Narrator:This is Science Today. New instruments that drill deep into the ice of Antarctica use reflected light to detect dust particles. The dust gives scientists clues about changes in the Earth's temperature. Physicist Buford Price of the University of California, Berkeley says the amount of dust varies with the climate.
Price: When the Earth is very cold during an ice age, such as the one that wiped out the hairy mammoths, the winds are howling and sweeping up dust particles as much as a hundred times more dust than you find during the present, mild period.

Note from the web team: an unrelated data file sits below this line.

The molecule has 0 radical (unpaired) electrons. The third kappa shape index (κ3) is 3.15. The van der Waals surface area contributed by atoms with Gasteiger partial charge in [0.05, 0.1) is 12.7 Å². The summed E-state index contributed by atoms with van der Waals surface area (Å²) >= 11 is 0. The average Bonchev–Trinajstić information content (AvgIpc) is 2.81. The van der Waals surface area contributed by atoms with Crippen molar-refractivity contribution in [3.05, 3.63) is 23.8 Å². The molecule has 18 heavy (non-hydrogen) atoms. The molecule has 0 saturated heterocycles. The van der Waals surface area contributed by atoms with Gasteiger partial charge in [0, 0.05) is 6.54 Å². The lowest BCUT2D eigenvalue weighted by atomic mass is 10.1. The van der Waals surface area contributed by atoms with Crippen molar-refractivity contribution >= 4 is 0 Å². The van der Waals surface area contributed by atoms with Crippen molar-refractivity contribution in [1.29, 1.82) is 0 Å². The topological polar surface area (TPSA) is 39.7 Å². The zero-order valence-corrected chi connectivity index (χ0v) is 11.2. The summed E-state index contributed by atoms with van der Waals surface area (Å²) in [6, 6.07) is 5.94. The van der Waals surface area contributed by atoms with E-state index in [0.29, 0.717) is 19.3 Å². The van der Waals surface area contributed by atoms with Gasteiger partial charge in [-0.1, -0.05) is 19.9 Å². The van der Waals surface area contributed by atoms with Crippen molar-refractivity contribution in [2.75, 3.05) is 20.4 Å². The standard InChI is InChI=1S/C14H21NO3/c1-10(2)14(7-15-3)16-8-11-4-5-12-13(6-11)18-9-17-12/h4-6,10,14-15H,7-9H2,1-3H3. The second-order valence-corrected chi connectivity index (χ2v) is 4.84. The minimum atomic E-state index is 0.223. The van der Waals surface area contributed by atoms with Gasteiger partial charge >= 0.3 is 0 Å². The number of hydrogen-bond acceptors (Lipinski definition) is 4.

Narrator: Price says the dust can show that the Earth's temperature has changed by as much as twenty or thirty degrees in just one decade.
Price: That is something that is of great interest to all humans now-are we likely in the next decade or so to find the Earth's temperature suddenly increasing or decreasing by that much?
Narrator: For Science Today, I'm Larissa Branin.